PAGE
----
I was thinking about overland travel yesterday. I use the following overland travel rates in Blood & Treasure, which I lifted from Col. Sir Garnet J. Wolseley’s excellent The Soldier’s Pocket-Book for Field Service, based upon his military service during the 19th century.
The rates are as follows (miles per day):
Ass/Donkey - 16
Camel - 20
Dog - 10 (i.e. dog sled)
Elephant - 18
Griffon - 6 on foot / 18 on the wing (yeah, a few of these weren't from Col. Wolseley's book)
Hippogriff - 16 on foot / 32 on the wing
Horse - 16
Humans - 6 in a large group, 12 in a small group
Llama - 15
Mule - 16
Ox - 5
Pegasus - 16 on foot / 36 on the wing
Reindeer (team) - 75
To make it a little more organic, though, you could randomize it. In essence, let the adventurers roll a number of D6 per day to see how much progress they make each day. To keep it simple, divide those numbers above by 3.5 to find out how many dice to roll, rounding down. If the party has a druid or ranger with it, or a native guide, let them roll an extra D6. If traveling through especially tough terrain, roll D4's instead.
So, if traveling by donkeys, a group rolls 4d6 to see how many miles they cover in a day.
Another way to go would be to assume on major problem per day (if you've ever done a family road trip, you know this is probably generous) that the adventurers have to solve, usually through wise preparation. If they don't, they lose 1d6 miles of travel (maybe more) on that day. Some problems could include:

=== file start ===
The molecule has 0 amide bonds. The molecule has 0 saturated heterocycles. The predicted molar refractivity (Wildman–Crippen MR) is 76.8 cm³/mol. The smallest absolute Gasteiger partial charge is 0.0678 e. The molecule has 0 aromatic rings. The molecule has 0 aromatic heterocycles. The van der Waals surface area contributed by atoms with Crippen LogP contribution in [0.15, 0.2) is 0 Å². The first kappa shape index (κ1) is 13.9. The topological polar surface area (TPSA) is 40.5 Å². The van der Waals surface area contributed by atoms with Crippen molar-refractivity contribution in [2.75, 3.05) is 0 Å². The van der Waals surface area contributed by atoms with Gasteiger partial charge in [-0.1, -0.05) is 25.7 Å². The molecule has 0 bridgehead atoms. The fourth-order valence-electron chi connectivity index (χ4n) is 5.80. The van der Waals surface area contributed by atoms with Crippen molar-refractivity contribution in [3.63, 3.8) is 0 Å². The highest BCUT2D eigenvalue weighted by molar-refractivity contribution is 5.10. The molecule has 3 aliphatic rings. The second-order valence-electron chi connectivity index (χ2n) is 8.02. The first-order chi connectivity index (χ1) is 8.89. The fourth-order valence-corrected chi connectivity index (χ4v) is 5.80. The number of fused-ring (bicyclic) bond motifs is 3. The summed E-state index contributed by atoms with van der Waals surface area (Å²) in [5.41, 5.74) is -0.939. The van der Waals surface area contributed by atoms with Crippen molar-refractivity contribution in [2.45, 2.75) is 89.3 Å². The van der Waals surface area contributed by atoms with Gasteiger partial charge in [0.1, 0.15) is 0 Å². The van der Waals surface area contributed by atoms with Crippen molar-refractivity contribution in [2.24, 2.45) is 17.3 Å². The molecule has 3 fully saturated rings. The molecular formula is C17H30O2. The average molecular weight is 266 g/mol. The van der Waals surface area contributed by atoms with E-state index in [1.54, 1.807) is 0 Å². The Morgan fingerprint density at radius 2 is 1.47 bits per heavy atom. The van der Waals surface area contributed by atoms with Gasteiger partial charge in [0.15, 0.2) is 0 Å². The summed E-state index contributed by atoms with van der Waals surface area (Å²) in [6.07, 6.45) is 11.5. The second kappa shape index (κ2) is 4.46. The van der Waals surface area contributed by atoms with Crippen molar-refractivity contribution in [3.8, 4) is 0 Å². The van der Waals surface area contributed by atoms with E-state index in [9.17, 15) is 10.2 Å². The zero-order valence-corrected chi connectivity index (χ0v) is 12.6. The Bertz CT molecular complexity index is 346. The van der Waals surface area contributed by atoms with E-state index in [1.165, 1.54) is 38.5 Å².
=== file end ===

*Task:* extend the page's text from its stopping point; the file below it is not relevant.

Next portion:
Monster Attack (can be solved by surprising the monsters and running away)
Heat Exhaustion (can be solved by wearing the proper clothing, drinking a double ration of water, etc.)
Injured Animal (can be solved by having extra mounts or pack animals, or casting the appropriate spells)
Broken Wagon (assuming wagons are being used - boy, would they slow you down - could be solved by having the proper tools and replacement parts or being able to cast spells like make whole or mending)
Illness (random minor complaint that can be solved with the proper spells - cure disease, purify food and water - assume it strikes at least half the party, maybe the half with the lowest Constitution scores)
You get the idea. This would reward smart planners and maybe provide some color to the journey.
Do you use multipliers for terrain? x0.5 for hills, x0.25 for mountains, etc.?ReplyDelete
I adjust movement down by half if a group is traversing especially difficult or circuitous terrain. Otherwise, I'm happy to keep it simple.ReplyDelete
Of course, not for flying mounts ... though maybe if there was a strong headwind.Delete
When looking at groups of people, discipline could also be a modifier. Non-adventurer types would take a lot longer dawdling and making/breaking ca,p on longer overground yomps.ReplyDelete
What the hell are the reindeer eating??ReplyDelete